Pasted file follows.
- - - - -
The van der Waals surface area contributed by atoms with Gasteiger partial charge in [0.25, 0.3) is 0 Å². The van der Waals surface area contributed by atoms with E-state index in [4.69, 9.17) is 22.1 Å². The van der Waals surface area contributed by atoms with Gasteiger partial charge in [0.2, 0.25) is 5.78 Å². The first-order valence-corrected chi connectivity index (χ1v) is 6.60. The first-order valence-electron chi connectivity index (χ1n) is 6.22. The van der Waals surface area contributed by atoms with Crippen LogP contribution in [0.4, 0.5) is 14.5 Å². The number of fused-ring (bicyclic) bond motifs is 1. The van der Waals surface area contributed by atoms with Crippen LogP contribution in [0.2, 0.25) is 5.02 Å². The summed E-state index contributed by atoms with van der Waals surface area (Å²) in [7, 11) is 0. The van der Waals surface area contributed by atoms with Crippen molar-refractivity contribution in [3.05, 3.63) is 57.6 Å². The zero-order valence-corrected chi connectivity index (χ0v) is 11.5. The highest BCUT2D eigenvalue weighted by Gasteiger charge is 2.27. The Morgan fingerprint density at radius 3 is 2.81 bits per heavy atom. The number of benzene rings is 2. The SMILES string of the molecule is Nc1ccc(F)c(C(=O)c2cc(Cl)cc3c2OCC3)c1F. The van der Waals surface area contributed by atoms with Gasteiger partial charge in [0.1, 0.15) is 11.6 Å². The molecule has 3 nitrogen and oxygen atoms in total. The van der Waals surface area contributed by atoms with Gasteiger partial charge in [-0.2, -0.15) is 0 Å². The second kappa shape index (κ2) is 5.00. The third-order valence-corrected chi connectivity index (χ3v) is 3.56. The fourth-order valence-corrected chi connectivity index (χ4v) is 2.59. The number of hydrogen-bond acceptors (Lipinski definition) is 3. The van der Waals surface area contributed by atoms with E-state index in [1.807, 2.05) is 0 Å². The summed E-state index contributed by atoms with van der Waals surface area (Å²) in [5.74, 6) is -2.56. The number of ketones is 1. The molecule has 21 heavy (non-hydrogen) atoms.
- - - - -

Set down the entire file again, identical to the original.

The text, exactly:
The van der Waals surface area contributed by atoms with Gasteiger partial charge in [0.25, 0.3) is 0 Å². The van der Waals surface area contributed by atoms with E-state index in [4.69, 9.17) is 22.1 Å². The van der Waals surface area contributed by atoms with Gasteiger partial charge in [0.2, 0.25) is 5.78 Å². The first-order valence-corrected chi connectivity index (χ1v) is 6.60. The first-order valence-electron chi connectivity index (χ1n) is 6.22. The van der Waals surface area contributed by atoms with Crippen LogP contribution in [0.4, 0.5) is 14.5 Å². The number of fused-ring (bicyclic) bond motifs is 1. The van der Waals surface area contributed by atoms with Crippen LogP contribution in [0.2, 0.25) is 5.02 Å². The summed E-state index contributed by atoms with van der Waals surface area (Å²) in [7, 11) is 0. The van der Waals surface area contributed by atoms with Crippen molar-refractivity contribution in [3.05, 3.63) is 57.6 Å². The zero-order valence-corrected chi connectivity index (χ0v) is 11.5. The highest BCUT2D eigenvalue weighted by Gasteiger charge is 2.27. The Morgan fingerprint density at radius 3 is 2.81 bits per heavy atom. The number of benzene rings is 2. The SMILES string of the molecule is Nc1ccc(F)c(C(=O)c2cc(Cl)cc3c2OCC3)c1F. The van der Waals surface area contributed by atoms with Gasteiger partial charge in [0.1, 0.15) is 11.6 Å². The molecule has 3 nitrogen and oxygen atoms in total. The van der Waals surface area contributed by atoms with Gasteiger partial charge in [-0.2, -0.15) is 0 Å². The second kappa shape index (κ2) is 5.00. The third-order valence-corrected chi connectivity index (χ3v) is 3.56. The fourth-order valence-corrected chi connectivity index (χ4v) is 2.59. The number of hydrogen-bond acceptors (Lipinski definition) is 3. The van der Waals surface area contributed by atoms with E-state index in [1.807, 2.05) is 0 Å². The summed E-state index contributed by atoms with van der Waals surface area (Å²) in [5.74, 6) is -2.56. The number of ketones is 1. The molecule has 21 heavy (non-hydrogen) atoms.